A set of real, honest to goodness photography lights. Using them has improved my photography, reduced the amount of photos I take before I have one I like, but significantly increased my set up time for each shot. I'll tell you if you want something you build to take at least twice as long, then pick up a pair of lights and try to photo-document the process. All in all it's a delightful conceit.  

The results speak for themselves. Because I'm unhappy with the prototype I can't use these photos for much else, but the practice I received taking them paid for the experience.

Ratione et Passionis

Thursday, April 17, 2014

When Good Tools Go Bad.

I get the idea that for some woodworking is mostly about accuracy. Accuracy is important but it has it's place. I have never worried about how infinitesimally thin I can get my #4 to take shavings, There are times and places I take thick groatish shavings, even with my #4. Instead I worry about the line I'm shaving to and the surface left behind. Who cares how gossamer the shavings are on my shop floor and under my feet.

I bought my first marking knife in 2010. Up to that point a pencil had always worked well for me. I bought it because I'd read it was something essential for a hand tool woodworker to have and to use. I knew it was indispensable to improving my dovetail layouts. I knew it because the internet had told me so, and the internet never lies. Abraham Lincoln wrote that and I know because Facebook told me so. Facebook is also on the internet.

I bought that marking knife and tried to use it. I tried to use it just like I'd read about.

I bought that knife. I tried to use it, and it was horrible. I hated it. It stuck in the grain, It took a slice off the blade of my wooden square. It wiggled and pushed the square out of line. It slipped and cut my finger. It cut into the dovetails I was trying to trace. The damned thing was defective.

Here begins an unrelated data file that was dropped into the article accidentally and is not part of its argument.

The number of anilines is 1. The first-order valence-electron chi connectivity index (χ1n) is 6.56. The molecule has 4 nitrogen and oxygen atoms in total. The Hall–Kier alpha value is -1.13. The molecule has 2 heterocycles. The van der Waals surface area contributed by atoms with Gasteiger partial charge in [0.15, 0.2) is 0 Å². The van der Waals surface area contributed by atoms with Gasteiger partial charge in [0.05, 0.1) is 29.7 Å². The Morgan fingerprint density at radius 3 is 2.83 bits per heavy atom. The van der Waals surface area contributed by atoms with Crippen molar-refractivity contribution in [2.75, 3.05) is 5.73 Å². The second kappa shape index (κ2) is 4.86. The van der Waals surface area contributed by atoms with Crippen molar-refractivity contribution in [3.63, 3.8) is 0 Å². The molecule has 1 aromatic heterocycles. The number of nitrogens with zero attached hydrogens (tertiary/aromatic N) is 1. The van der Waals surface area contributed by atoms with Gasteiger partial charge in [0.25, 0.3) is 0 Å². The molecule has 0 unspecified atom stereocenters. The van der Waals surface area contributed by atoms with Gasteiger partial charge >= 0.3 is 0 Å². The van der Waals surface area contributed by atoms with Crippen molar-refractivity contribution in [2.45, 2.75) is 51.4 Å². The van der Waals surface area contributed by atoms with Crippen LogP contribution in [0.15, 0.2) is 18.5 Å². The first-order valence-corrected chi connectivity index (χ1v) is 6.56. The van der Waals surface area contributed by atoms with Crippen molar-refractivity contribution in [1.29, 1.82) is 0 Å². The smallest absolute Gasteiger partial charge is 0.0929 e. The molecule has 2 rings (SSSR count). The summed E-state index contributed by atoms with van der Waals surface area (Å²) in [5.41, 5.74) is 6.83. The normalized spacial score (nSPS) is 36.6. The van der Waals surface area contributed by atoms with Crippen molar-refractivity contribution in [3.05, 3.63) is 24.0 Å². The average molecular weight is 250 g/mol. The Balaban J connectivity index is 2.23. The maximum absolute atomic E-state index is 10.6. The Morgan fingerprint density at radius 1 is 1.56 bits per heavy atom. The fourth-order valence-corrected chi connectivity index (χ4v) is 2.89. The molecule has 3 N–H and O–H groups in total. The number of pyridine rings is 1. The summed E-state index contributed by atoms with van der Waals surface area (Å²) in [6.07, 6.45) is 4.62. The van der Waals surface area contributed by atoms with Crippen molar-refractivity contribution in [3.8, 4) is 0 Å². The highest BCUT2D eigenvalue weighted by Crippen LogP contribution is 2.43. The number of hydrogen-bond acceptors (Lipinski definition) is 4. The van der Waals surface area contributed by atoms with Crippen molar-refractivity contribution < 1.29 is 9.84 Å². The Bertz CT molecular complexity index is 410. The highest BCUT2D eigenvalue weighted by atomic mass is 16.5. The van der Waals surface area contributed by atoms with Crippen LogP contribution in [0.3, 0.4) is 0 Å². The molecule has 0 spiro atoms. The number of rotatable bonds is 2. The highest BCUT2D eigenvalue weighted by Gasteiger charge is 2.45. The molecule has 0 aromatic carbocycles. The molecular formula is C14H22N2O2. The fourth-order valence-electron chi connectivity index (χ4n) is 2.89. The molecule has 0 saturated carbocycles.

I put it back into it's plastic sheath and threw it into the drawer of a tool cabinet. The controversy was settled, I was a graphite man.

A while later I built a traditional tool chest and started to work out of it. I emptied the drawers of my tool cabinet into the tills of my chest. The Damned Marking Knife ended up with my measuring and layout tools in the top till. I spent a while moving it out of the way to grab a pencil. Then I started to pull it out of the chest every once in a while to see if it was still defective.

Once in a while grew to more often, which grew into fairly frequently.

Then on impulse bought a second marking knife at a woodworking show in Milwaukee.

That one seemed to follow the example of the first, It worked as well.

I'm proud to announce the Damned Marking Knife has learned it's lesson. It understands if it stops working again I will be forced to return it to exile. I consider this another bad tool reformed.

Now where did I put my pencil?

Ratione et Passionis

Saturday, April 5, 2014

"A" Stands For Icon

 I've read the story Chris Schwarz wrote about the Anarchy Square several times. In my romantic, failed fiction writer mind I picture a chorus of angels harmonizing their "Ahhh"'s as he opened his email from Patrick Leach and found the icon for his book "The Anarchist's Tool Chest."